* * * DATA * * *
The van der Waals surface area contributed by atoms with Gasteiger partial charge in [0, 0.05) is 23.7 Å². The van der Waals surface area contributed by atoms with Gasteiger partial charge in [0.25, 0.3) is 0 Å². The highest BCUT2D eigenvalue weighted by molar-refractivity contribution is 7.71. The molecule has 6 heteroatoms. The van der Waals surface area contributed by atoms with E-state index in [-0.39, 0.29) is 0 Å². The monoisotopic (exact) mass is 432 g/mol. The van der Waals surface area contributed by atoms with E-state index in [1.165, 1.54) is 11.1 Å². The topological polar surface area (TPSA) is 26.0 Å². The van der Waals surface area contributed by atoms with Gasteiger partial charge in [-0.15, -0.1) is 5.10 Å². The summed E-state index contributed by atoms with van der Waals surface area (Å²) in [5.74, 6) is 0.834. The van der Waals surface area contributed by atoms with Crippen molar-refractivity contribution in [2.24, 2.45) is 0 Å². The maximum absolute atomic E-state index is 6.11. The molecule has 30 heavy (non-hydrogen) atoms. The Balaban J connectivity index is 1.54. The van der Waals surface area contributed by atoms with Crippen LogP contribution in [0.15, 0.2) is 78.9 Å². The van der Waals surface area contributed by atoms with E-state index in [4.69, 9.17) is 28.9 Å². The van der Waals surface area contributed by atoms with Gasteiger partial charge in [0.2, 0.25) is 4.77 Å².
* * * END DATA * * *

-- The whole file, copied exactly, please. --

The van der Waals surface area contributed by atoms with Gasteiger partial charge in [0, 0.05) is 23.7 Å². The van der Waals surface area contributed by atoms with Gasteiger partial charge in [0.25, 0.3) is 0 Å². The highest BCUT2D eigenvalue weighted by molar-refractivity contribution is 7.71. The molecule has 6 heteroatoms. The van der Waals surface area contributed by atoms with E-state index in [-0.39, 0.29) is 0 Å². The monoisotopic (exact) mass is 432 g/mol. The van der Waals surface area contributed by atoms with E-state index in [1.165, 1.54) is 11.1 Å². The topological polar surface area (TPSA) is 26.0 Å². The van der Waals surface area contributed by atoms with Gasteiger partial charge in [-0.15, -0.1) is 5.10 Å². The summed E-state index contributed by atoms with van der Waals surface area (Å²) in [5.74, 6) is 0.834. The van der Waals surface area contributed by atoms with Crippen molar-refractivity contribution in [2.24, 2.45) is 0 Å². The maximum absolute atomic E-state index is 6.11. The molecule has 30 heavy (non-hydrogen) atoms. The Balaban J connectivity index is 1.54. The van der Waals surface area contributed by atoms with Crippen LogP contribution in [0.15, 0.2) is 78.9 Å². The van der Waals surface area contributed by atoms with E-state index in [4.69, 9.17) is 28.9 Å². The van der Waals surface area contributed by atoms with Gasteiger partial charge in [0.2, 0.25) is 4.77 Å².